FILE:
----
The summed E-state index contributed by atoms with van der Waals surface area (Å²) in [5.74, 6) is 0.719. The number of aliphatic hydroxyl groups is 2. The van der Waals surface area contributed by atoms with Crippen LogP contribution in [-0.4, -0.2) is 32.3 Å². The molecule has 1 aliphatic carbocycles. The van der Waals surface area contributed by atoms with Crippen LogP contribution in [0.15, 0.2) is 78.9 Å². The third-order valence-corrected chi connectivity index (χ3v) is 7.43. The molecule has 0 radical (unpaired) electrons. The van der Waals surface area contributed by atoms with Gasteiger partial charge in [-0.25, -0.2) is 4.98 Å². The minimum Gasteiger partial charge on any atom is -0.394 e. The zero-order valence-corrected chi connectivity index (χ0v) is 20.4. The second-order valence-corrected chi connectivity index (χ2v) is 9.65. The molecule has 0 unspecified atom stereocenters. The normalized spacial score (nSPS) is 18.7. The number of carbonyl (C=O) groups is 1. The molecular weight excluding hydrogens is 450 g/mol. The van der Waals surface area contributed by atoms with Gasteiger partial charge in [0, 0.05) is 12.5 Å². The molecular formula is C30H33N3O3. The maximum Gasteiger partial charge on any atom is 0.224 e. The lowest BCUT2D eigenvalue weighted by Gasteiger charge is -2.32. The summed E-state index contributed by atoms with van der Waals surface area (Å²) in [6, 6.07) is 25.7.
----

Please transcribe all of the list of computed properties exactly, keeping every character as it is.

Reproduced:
The summed E-state index contributed by atoms with van der Waals surface area (Å²) in [5.74, 6) is 0.719. The number of aliphatic hydroxyl groups is 2. The van der Waals surface area contributed by atoms with Crippen LogP contribution in [-0.4, -0.2) is 32.3 Å². The molecule has 1 aliphatic carbocycles. The van der Waals surface area contributed by atoms with Crippen LogP contribution in [0.15, 0.2) is 78.9 Å². The third-order valence-corrected chi connectivity index (χ3v) is 7.43. The molecule has 0 radical (unpaired) electrons. The van der Waals surface area contributed by atoms with Gasteiger partial charge in [-0.25, -0.2) is 4.98 Å². The minimum Gasteiger partial charge on any atom is -0.394 e. The zero-order valence-corrected chi connectivity index (χ0v) is 20.4. The second-order valence-corrected chi connectivity index (χ2v) is 9.65. The molecule has 0 unspecified atom stereocenters. The normalized spacial score (nSPS) is 18.7. The number of carbonyl (C=O) groups is 1. The molecular weight excluding hydrogens is 450 g/mol. The van der Waals surface area contributed by atoms with Gasteiger partial charge in [0, 0.05) is 12.5 Å². The molecular formula is C30H33N3O3. The maximum Gasteiger partial charge on any atom is 0.224 e. The lowest BCUT2D eigenvalue weighted by Gasteiger charge is -2.32. The summed E-state index contributed by atoms with van der Waals surface area (Å²) in [6, 6.07) is 25.7.